Where Rivers Change Direction by Mark Spragg: This is a collection of essays that functions as a memoir, capturing author Mark Spragg’s coming-of-age on the oldest dude ranch in Wyoming — Holm Lodge — located on the Shoshone National Forest. There his family built a life in the 1960s. Spragg writes passionately and reverently about the harsh landscape, the unpredictable weather, and the one-of-a-kind personalities of the ranch horses. He writes with humor, love, insight, and philosophical wisdom about working alongside the hired hands, his responsibilities with the tourists, and his youthful mistakes. I loved this book as one loves an irreplaceable, once-in-a-lifetime experience, and it’s because of the way the author drops us into a time that happened for him long ago as if it were yesterday. This is nostalgic writing at its very best. (Published in 1999.)
Lioness by Mark Powell: I’ve spoken about this novel many times on our show, WOSU All Sides Weekend Books. It kept coming up because once I mentioned it, there was a snowball effect of others reading it and wanting to talk about it. The premise is ecoterrorism, about a bomb going off at a water-bottling plant in the mountains of southwest Virginia. Chris Bright, a mountain hermit with a long history of activism, is arrested at the scene. Unaccounted for is Mara Wood, but her estranged husband David cannot quite believe she is dead. The bombing is the event that launches the plot, but the heart of the story is David’s compelling narrative voice that rethinks his courtship and marriage with Mara, his wife’s connection to Chris Bright, and the why of such violence. It’s seductive storytelling, where the page disappears and you enter the world of the voice as if it is your world, like a song that takes away time. It’s hard to put down. So were many other novels this year; however, they didn’t have this narrative voice.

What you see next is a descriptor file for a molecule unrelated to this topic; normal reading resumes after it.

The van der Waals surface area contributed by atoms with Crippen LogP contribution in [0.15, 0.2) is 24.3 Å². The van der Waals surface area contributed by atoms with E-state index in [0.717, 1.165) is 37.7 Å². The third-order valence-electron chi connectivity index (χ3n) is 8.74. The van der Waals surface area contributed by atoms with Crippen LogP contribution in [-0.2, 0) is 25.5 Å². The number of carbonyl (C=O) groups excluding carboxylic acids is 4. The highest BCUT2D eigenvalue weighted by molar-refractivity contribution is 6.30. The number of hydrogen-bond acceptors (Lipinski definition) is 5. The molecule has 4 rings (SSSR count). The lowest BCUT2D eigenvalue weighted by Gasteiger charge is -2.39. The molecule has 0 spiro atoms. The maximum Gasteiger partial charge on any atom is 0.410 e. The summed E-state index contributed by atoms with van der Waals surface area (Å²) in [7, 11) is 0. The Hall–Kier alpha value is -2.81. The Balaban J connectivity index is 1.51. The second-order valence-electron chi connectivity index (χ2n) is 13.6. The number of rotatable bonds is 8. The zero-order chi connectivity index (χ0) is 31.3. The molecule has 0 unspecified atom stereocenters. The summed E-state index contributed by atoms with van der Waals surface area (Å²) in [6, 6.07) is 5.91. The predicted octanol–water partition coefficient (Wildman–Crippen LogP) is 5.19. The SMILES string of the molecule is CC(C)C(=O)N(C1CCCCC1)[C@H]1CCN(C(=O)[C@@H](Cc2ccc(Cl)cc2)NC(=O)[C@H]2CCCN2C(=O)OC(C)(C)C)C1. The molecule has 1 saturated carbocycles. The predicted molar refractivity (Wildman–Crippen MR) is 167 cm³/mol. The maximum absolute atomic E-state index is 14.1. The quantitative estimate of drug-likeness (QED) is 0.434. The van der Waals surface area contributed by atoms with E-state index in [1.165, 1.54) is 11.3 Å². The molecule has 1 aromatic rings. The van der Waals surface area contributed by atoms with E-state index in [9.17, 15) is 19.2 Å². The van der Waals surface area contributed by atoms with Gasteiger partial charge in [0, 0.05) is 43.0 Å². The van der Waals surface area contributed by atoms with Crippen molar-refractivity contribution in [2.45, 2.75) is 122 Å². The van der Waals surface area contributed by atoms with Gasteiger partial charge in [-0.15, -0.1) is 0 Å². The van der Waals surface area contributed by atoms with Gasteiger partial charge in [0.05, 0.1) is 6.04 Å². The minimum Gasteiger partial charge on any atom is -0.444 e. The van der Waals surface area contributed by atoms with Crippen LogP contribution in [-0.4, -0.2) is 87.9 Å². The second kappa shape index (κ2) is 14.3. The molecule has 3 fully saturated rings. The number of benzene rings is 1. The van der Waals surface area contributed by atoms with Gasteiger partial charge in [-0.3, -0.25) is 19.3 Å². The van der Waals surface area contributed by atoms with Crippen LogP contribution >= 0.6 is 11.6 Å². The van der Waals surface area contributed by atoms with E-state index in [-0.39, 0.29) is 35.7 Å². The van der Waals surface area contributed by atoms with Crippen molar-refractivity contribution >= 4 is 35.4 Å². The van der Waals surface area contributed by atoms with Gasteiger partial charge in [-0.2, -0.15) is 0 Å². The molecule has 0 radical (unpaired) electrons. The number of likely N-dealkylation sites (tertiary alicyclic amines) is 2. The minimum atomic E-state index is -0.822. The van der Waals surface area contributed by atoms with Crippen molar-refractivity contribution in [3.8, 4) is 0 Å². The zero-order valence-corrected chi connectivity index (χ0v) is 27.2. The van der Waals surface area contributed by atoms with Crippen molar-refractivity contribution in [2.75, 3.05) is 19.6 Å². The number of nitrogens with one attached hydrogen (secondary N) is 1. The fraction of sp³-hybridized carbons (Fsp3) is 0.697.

Ganbare! Workshops on Dying by Katarzyna Boni: I wish the publisher had given a different subtitle to this book. Its content isn’t “workshops” as you may think of them, which could put off readers. That said, I get the choice. The book is about the March 11, 2011, earthquake and subsequent tsunami in northeastern Japan. It recounts how the survivors and those left behind grieved and rebuilt their lives — and it reveals how this happens in a culture that believes the living take care of the dead and the dead take care of the living. The author’s thorough considerations and compassion take us down a fascinating rabbit hole of deep, intimate understanding of an event that otherwise became a short-lived news report for the rest of the world. The Fukushima nuclear crisis especially unfolds with astonishing perspective. Little did we know. Everything about this book makes it a standout, from how it’s organized to its culturally rich details, from its oral histories to its detailed facts. You just have to read it. (Published in 2021)